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Relatively qualitative data has the potential to gather abundant information towards research. According to Bryan Hill and Rebecca Paynich, the information can come in the form of a story/narrative (2014). It has to be converted into a numerical output in order to be analyzed. Qualitative research data focuses on the meanings, defining characteristics, attributes, and traits (Tewksbury, 2009). It refers to the how and why. For example, a certain community has been having an increasing amount of robbery in local stores. This approach of data would take account of the social factors that could have contributed to the rise. A qualitative design approach might be to conduct interviews of the individuals and business owners who (those that have been affected and unaffected by the events) live and work in the area. This tends to look forward to more social approaches towards data. Basic examples of this data would include transcripts of interviews or focus groups, individual perspectives, field notes, case studies, document analysis, or even observation notes.
Quantitative research offers the when, where, and how often occurrences happen. It offers an enhanced understanding compared to qualitative research (Tewksbury, 2009). It is the scientific approach towards social science data collection and is more number-oriented. The researcher would first collect crime/criminal statistics from within the area of interest. Secondary sources about the community/neighborhood would also be collected. For example unemployment levels, real estate values, and transitional rates (Paynich & Hill, 2014). The use of quantitative methods includes survey research, field research, and even evaluation research. The data is often used by criminologists and other social scientists towards making causal statements/conclusions about variables being researched.
The class book stated that qualitative is gathered by means of reports and keywords that will have to be coded for analytic purposes in order to make a comprehensive map (Paynich & Hill, 2014). The qualitative approach can consist of officers’ narrative statements or interviews with the surrounding community (Paynich & Hill, 2014). Though both qualitative quantitative data have different advantages. When a person is trying to examine why something is occurring or an incident would be more likely to occur again examining the variables in a narrative aspect would yield the most useful information (Paynich & Hill, 2014). An article mentioned “If the data coding is done appropriately, it will lead the researchers to develop patterns or themes and to make final inferences about the research problem” (Riazi et al., 2023 p.1). The class book gave an example of this by discussing a possible cause of criminal activity being researched and then discovering employment dropped due to an establishment closing (Paynich & Hill, 2014). That kind of data would be found in a narrative format (Paynich & Hill, 2014).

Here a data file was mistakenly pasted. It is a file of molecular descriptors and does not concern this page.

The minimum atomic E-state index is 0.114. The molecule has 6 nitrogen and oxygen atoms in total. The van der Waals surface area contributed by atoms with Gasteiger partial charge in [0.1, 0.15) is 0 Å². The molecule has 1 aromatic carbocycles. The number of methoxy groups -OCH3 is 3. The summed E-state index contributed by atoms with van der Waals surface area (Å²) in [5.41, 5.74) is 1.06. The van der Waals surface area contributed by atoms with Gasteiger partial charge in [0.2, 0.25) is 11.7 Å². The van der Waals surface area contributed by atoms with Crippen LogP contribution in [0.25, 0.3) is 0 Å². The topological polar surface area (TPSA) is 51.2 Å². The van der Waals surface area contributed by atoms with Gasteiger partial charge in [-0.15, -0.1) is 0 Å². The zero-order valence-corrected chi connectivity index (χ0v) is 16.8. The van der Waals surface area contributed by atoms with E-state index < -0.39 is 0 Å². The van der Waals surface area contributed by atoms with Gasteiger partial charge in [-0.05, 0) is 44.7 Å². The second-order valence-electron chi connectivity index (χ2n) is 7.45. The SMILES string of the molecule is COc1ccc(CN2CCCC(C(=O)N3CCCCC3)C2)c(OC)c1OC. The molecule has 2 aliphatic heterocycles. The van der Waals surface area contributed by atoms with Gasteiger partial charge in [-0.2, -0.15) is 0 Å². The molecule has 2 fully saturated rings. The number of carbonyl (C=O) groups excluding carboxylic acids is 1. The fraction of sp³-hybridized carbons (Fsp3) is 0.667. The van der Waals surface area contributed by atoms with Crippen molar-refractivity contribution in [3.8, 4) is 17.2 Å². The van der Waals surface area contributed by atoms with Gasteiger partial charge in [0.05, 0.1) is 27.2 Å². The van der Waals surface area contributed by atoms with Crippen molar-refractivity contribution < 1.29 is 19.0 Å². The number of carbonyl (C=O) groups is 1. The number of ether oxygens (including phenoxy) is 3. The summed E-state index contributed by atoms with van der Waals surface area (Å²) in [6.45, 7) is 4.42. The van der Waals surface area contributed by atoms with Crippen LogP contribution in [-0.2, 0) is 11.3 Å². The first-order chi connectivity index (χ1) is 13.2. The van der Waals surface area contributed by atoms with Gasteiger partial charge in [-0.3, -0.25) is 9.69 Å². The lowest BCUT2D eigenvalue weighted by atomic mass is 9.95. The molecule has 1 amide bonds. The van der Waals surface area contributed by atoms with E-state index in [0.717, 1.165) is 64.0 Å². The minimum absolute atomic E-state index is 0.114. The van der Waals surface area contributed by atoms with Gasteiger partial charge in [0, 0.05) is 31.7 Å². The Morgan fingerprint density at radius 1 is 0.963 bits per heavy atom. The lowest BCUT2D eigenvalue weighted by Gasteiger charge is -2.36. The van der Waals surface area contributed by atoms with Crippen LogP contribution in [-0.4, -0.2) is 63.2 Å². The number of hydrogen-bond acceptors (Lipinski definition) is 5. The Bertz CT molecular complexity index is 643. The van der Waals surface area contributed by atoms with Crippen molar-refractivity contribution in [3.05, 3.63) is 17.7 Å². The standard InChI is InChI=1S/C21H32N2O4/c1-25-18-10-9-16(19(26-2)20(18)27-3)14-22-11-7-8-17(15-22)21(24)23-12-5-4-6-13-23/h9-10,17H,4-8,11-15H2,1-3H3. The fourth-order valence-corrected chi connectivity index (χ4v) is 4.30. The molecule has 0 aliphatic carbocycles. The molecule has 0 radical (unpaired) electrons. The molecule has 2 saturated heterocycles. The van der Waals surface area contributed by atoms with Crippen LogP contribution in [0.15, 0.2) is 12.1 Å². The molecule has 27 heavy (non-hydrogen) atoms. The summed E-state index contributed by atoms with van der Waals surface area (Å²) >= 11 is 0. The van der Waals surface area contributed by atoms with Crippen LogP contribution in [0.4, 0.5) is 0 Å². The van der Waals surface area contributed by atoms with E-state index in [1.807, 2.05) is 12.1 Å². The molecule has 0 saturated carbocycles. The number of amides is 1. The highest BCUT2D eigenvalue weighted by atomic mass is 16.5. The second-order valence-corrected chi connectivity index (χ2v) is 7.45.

The quantitative data is already in numeric format and categorized making it easier access for analysts to compare (Paynich & Hill, 2014). Using quantitative data can be helpful when viewing comparisons such as year to year-to find fluctuations between different areas based on the numeric data (Paynich & Hill, 2014). The class book did say that using both methods though it would be a lot more time-consuming because of the qualitative data will still be the most successful approach if a person is trying to get the whole picture (Paynich & Hill, 2014). An article mentioned using both styles perks by stating, “Quantitative data analysis can reveal new patterns, but these are always related to the existing variables, whereas qualitative data analysis can reveal new aspects that are hidden in the data” (Schoonenboom, 2023 p.1). The numbers can be viewed to show where the problem is in comparison and the quantitative can be viewed to narrow the reason why the incidents are occurring (Paynich & Hill, 2014).